[5] Posted by Christopher Johnson on 01-04-2009 at 01:39 PM • top

#3 I think I can give some insight on Fr. Neuhaus’ frustration with Anglicans.

We (a student National Org. of Episcopalians for Life chapter) invited him to speak at the General Seminary in the mid-80s.  He was still a Lutheran Pastor then, and was working to bring together pro-life witness from the various mainline churches.

Obviously, he converted to Roman Catholocism - but before that he began to express frustration with Anglicans (especially the Anglo-Catholics he encountered).  Basically, he found too many eccentrics to take seriously when in came to Anglicans in the U.S.  He was especially frustrated at an event in which he tried to generate discussion about making the pro-life case in language accessible to the culture.  The ACs who were present pooh-poohed the whole endeavor and talked about how they had never embraced the Enlightenment and weren’t about to deal with modernist and post-modernist thought.
Anyway, his comments on this were in a Public Square pamphlet which I’ve long since lost.
Prayers for him today.

[6] Posted by Timothy Fountain on 01-04-2009 at 01:52 PM • top

[6] I know that Fr. Neuhaus is sympathetic to the alliance between conservative US “Anglicans” and the Global South Anglican leaders, and holds Orombi in very high esteem, even though First Things has certainly given space to those expousing the ACI view.

[7] Posted by Going Home on 01-04-2009 at 02:53 PM • top

May the Lord bring him to full health so that he may continue his work for the Lord’s sake.

[8] Posted by Paula Loughlin on 01-04-2009 at 06:03 PM • top

Thank you, Sarah, for this information. I’ve posted this and a request for prayer as well. I subscribed to First Things nine months after it was launched, and have been a loyal subscriber ever since. Father Neuhaus has had a tremendous impact on my thinking over the years, and I will certainly be praying for his rapid recovery.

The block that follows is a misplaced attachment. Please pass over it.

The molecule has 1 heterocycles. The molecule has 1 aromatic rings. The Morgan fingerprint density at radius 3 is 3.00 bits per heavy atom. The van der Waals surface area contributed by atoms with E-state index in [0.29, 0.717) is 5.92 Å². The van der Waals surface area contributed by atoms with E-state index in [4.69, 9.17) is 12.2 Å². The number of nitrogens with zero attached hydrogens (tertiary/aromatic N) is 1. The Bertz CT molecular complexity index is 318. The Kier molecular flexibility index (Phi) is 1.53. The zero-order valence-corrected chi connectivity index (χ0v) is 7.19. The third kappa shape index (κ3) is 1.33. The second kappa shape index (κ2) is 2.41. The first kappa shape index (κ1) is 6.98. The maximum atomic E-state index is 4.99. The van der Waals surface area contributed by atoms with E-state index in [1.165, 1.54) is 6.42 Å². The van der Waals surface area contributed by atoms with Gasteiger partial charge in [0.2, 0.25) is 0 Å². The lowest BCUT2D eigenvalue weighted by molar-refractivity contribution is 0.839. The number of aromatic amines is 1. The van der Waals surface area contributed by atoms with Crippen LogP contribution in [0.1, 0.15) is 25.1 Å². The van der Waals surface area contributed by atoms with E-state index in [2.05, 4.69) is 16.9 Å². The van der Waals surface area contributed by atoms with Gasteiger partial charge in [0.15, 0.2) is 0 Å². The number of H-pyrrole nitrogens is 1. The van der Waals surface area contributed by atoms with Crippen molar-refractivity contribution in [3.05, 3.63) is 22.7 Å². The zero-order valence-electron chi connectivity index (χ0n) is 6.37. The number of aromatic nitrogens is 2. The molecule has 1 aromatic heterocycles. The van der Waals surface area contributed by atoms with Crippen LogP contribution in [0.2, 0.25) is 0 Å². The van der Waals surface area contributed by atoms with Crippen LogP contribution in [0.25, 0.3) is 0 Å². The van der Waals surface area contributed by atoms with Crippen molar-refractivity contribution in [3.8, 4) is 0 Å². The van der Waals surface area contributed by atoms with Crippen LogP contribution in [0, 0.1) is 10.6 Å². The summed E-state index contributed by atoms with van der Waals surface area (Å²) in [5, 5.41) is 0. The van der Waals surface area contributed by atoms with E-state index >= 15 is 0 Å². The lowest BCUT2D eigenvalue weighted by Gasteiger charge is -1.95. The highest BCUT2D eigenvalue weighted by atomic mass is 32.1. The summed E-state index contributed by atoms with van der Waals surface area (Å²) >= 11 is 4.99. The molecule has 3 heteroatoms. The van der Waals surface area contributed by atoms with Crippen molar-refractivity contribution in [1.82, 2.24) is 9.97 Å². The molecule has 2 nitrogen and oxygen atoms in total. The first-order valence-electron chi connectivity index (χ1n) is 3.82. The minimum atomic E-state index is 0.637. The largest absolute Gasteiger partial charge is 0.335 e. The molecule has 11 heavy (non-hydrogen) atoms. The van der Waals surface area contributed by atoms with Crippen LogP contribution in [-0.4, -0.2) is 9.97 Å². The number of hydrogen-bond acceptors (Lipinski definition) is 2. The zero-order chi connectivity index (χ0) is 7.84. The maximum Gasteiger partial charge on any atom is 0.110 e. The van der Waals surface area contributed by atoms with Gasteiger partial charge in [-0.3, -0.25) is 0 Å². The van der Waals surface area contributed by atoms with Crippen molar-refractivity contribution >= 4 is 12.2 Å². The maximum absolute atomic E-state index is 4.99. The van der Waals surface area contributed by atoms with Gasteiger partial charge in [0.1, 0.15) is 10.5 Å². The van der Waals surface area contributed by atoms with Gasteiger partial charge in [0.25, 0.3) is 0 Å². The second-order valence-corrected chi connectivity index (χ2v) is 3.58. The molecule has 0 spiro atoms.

[9] Posted by David Fischler on 01-04-2009 at 06:48 PM • top

Timothy, I believe I came across that same issue of FT at one point.  I think he’s right that Anglicans draw more eccentrics than other denominations.

Back to the article above, I see that Dr. Munday, Dean of Nashotah, has posted it and described it as

the best, most concise, and well-written explanation of the problem the Episcopal Church faces that I have seen.

This has been posted on SF before back in 2005 when the article came out in FT, but I was surprised that Dr. Munday hadn’t yet seen it, and the number on T19 that hadn’t seen it.  So if you haven’t read it yet ... do read the best TEC article I’ve ever read, theological observations of a participant-observer in the Episcopal Church at one of its highest levels.  This is especially good to bring up with TEC friends, as it’s by a former dean of the Berkely Episcopal Seminary at Yale.  Dr. Turner is now with ACI and most definitely does not advocate leaving TEC.  Read it twice, bookmark it, and then read it again in about a month.

This would also be a good piece to show people in other denominations to give them a better idea of what the Anglican disputes are about and to perhaps see if they can somehow lend a productive voice toward helping the Communion and TEC, or perhaps even evangelizing within TEC.

I figured making a tiny bit more noise about this article would be worthwhile for all the posters here who might have missed it.  This is truly a classic in succinct prose and well-formulated thought.  I missed it in 2005, I found myself thanks to one of David Handy’s comments here on SF.  Rev. Handy, thanks so much.

[10] Posted by j.m.c. on 01-04-2009 at 07:49 PM • top